The second reason you might want a policy like a subsidy or a tax credit is to mitigate commodity price risk, for example in an electricity market. Energy projects can be difficult to finance because they can find themselves underwater financially very quickly in commodity price swings – just ask anyone who has been operating a wind farm or a natural gas field in Alberta for the last couple of years. The subsidy or tax credit reduces the effective operating cost of the plant and therefore the investment is bankable under lower expected prices than would otherwise be the case, and the downside risk is muted. Subsidies or tax credits have to be set really high in order to take all of the downside risk out of an investment, and governments often end up paying out the tax credit in good times or in bad. In some research that I have done recently here, we look at the performance of different subsidy and tax credit vehicles in a commodity-risk-exposed industry. We find that the use of a capital grant up front with a claw-back in good times improves leverage ratios and reduces the risk-exposure of the facility at a cost up to 50% lower than the use of subsidies alone.
There is a subtle result in that paper which I think is often overlooked relating to the role of political risk. If you are trying to finance a facility, guaranteed future income matters and banks know that tax credits can disappear. Ontario has attacked this directly with a 20 year fixed price contract under their Feed-in tariff program, but their program is subject to the free-rider problem discussed above. An upfront capital grant allows you to go to the bank with cash-in-hand, not the promise of future tax savings, and so you are more likely to secure financing. This is critical, since facilities which cannot get financed do not get built. If the bank doesn’t believe the tax credit to be stable, then the bank won’t lend you money unless you don’t need the tax credit to be profitable – i.e. unless you are a free rider. The facilities that we want to target are those which are otherwise not bankable and thus would not otherwise be built. Political risk lands you exactly the opposite result. David Roberts (@drgrist) at Grist has a recent post on the use of up-front financing versus deferred tax credits which makes some of the same points..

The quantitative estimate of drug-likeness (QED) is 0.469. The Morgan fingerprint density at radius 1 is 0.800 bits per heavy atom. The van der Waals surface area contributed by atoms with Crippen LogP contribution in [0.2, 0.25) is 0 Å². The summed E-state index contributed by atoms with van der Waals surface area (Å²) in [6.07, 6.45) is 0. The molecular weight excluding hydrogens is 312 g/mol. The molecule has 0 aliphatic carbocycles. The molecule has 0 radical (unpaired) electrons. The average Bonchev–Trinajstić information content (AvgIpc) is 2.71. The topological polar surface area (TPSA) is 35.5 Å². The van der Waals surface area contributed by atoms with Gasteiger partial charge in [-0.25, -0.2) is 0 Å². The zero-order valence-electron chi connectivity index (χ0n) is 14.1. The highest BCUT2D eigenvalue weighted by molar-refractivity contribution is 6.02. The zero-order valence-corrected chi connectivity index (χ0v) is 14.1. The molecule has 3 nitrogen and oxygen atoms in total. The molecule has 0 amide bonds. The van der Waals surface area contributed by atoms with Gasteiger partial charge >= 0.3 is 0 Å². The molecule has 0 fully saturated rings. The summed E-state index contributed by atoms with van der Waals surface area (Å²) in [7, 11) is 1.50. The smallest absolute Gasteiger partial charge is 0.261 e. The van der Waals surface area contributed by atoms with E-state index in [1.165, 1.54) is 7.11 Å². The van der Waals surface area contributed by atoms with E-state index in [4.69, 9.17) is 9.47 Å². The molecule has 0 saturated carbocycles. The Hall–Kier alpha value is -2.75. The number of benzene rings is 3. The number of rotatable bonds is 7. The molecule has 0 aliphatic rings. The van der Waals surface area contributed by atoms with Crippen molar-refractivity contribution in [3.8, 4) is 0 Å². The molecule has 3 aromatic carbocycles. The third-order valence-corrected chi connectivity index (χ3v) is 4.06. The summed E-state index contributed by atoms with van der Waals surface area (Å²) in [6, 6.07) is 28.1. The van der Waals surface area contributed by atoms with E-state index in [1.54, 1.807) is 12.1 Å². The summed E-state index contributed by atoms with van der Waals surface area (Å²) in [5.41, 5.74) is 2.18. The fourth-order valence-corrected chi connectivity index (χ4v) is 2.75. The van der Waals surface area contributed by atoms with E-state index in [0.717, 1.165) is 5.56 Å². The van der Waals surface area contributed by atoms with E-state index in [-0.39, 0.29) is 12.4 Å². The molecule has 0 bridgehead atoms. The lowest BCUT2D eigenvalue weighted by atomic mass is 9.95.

Long story short – the more checks the government is writing (or the more tax they are not collecting) to reward people for things they would have done anyway, the less money is available to entice people to make the changes we want to see. Further, the more government financing is delivered through short-lived and politically risky measures in the tax code, the less people are going to be able to borrow against them to build facilities which would not otherwise have been built.
If you are one of those people who wants more renewable power, more energy efficient buildings, and more green jobs, you should want to drive changes in behaviour, not simply reward those which would have been there in the first place. If you are a fiscal hawk, you should want your government to use revenue and tax levers to achieve policy goals effectively. No matter which of these groups you belong to, you should be wary of broad tax credits and subsidies.